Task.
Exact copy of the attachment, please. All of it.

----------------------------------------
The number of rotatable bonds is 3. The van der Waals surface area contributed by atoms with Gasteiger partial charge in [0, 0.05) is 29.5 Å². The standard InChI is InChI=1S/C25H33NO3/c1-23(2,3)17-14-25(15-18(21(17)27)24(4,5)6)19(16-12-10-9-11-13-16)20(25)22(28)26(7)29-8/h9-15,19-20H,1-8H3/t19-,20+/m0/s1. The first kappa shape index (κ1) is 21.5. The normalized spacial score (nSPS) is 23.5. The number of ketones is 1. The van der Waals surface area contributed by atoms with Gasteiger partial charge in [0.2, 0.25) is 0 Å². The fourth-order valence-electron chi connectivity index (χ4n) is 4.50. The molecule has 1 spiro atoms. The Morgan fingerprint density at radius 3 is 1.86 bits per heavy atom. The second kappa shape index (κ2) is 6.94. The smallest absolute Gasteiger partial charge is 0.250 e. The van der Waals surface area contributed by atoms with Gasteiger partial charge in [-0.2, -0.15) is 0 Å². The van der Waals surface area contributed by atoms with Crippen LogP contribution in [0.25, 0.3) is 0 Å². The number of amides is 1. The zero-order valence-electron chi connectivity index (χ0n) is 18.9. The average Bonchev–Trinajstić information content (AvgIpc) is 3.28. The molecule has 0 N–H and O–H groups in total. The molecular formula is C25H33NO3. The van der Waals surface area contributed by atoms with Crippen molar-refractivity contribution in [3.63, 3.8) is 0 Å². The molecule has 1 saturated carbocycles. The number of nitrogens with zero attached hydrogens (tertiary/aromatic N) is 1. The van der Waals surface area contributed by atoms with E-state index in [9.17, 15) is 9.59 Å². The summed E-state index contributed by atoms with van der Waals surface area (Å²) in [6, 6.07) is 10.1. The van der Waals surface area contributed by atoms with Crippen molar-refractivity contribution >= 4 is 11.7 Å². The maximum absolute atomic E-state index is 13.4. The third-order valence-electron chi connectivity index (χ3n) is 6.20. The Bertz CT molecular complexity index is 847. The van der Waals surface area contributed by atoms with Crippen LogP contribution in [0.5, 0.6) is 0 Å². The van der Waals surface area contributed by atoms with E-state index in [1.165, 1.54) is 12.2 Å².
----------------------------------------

The number of rotatable bonds is 3. The van der Waals surface area contributed by atoms with Gasteiger partial charge in [0, 0.05) is 29.5 Å². The standard InChI is InChI=1S/C25H33NO3/c1-23(2,3)17-14-25(15-18(21(17)27)24(4,5)6)19(16-12-10-9-11-13-16)20(25)22(28)26(7)29-8/h9-15,19-20H,1-8H3/t19-,20+/m0/s1. The first kappa shape index (κ1) is 21.5. The normalized spacial score (nSPS) is 23.5. The number of ketones is 1. The van der Waals surface area contributed by atoms with Gasteiger partial charge in [0.2, 0.25) is 0 Å². The fourth-order valence-electron chi connectivity index (χ4n) is 4.50. The molecule has 1 spiro atoms. The Morgan fingerprint density at radius 3 is 1.86 bits per heavy atom. The second kappa shape index (κ2) is 6.94. The smallest absolute Gasteiger partial charge is 0.250 e. The van der Waals surface area contributed by atoms with Gasteiger partial charge in [-0.2, -0.15) is 0 Å². The van der Waals surface area contributed by atoms with Crippen LogP contribution in [0.25, 0.3) is 0 Å². The number of amides is 1. The zero-order valence-electron chi connectivity index (χ0n) is 18.9. The average Bonchev–Trinajstić information content (AvgIpc) is 3.28. The molecule has 0 N–H and O–H groups in total. The molecular formula is C25H33NO3. The van der Waals surface area contributed by atoms with Crippen molar-refractivity contribution in [3.63, 3.8) is 0 Å². The molecule has 1 saturated carbocycles. The number of nitrogens with zero attached hydrogens (tertiary/aromatic N) is 1. The van der Waals surface area contributed by atoms with E-state index in [9.17, 15) is 9.59 Å². The summed E-state index contributed by atoms with van der Waals surface area (Å²) in [6, 6.07) is 10.1. The van der Waals surface area contributed by atoms with Crippen molar-refractivity contribution >= 4 is 11.7 Å². The maximum absolute atomic E-state index is 13.4. The third-order valence-electron chi connectivity index (χ3n) is 6.20. The Bertz CT molecular complexity index is 847. The van der Waals surface area contributed by atoms with Crippen LogP contribution in [0.5, 0.6) is 0 Å². The van der Waals surface area contributed by atoms with E-state index in [1.165, 1.54) is 12.2 Å².